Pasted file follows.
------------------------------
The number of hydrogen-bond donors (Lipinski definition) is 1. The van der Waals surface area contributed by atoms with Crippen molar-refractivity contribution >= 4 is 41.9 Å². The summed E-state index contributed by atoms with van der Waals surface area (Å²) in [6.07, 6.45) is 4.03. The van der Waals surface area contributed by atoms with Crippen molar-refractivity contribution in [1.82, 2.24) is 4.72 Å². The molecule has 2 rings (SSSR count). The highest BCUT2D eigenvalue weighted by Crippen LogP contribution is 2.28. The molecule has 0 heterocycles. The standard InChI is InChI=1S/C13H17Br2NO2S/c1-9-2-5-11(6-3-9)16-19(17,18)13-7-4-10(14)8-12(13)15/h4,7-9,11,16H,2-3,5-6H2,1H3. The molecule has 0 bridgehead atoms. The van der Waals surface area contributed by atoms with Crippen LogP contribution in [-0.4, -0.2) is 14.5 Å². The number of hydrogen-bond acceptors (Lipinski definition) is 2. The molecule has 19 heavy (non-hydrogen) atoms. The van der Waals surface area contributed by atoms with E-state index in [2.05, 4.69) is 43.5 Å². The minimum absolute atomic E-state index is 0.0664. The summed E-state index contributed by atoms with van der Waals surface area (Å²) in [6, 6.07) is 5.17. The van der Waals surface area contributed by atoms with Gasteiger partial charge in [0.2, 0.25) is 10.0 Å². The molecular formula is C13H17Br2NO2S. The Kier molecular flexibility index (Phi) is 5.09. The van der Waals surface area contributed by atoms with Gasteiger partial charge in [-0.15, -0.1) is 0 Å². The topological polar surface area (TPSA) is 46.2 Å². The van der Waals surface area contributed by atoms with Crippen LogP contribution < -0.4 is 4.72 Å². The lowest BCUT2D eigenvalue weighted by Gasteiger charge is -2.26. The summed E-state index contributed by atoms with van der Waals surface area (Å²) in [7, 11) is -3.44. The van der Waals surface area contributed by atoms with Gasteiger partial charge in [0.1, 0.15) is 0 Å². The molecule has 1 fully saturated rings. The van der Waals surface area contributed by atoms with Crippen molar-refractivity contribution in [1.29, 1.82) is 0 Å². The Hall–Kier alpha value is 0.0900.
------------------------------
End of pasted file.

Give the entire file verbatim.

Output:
The number of hydrogen-bond donors (Lipinski definition) is 1. The van der Waals surface area contributed by atoms with Crippen molar-refractivity contribution >= 4 is 41.9 Å². The summed E-state index contributed by atoms with van der Waals surface area (Å²) in [6.07, 6.45) is 4.03. The van der Waals surface area contributed by atoms with Crippen molar-refractivity contribution in [1.82, 2.24) is 4.72 Å². The molecule has 2 rings (SSSR count). The highest BCUT2D eigenvalue weighted by Crippen LogP contribution is 2.28. The molecule has 0 heterocycles. The standard InChI is InChI=1S/C13H17Br2NO2S/c1-9-2-5-11(6-3-9)16-19(17,18)13-7-4-10(14)8-12(13)15/h4,7-9,11,16H,2-3,5-6H2,1H3. The molecule has 0 bridgehead atoms. The van der Waals surface area contributed by atoms with Crippen LogP contribution in [-0.4, -0.2) is 14.5 Å². The number of hydrogen-bond acceptors (Lipinski definition) is 2. The molecule has 19 heavy (non-hydrogen) atoms. The van der Waals surface area contributed by atoms with E-state index in [2.05, 4.69) is 43.5 Å². The minimum absolute atomic E-state index is 0.0664. The summed E-state index contributed by atoms with van der Waals surface area (Å²) in [6, 6.07) is 5.17. The van der Waals surface area contributed by atoms with Gasteiger partial charge in [0.2, 0.25) is 10.0 Å². The molecular formula is C13H17Br2NO2S. The Kier molecular flexibility index (Phi) is 5.09. The van der Waals surface area contributed by atoms with Gasteiger partial charge in [-0.15, -0.1) is 0 Å². The topological polar surface area (TPSA) is 46.2 Å². The van der Waals surface area contributed by atoms with Crippen LogP contribution < -0.4 is 4.72 Å². The lowest BCUT2D eigenvalue weighted by Gasteiger charge is -2.26. The summed E-state index contributed by atoms with van der Waals surface area (Å²) in [7, 11) is -3.44. The van der Waals surface area contributed by atoms with Gasteiger partial charge in [0.1, 0.15) is 0 Å². The molecule has 1 fully saturated rings. The van der Waals surface area contributed by atoms with Crippen molar-refractivity contribution in [1.29, 1.82) is 0 Å². The Hall–Kier alpha value is 0.0900.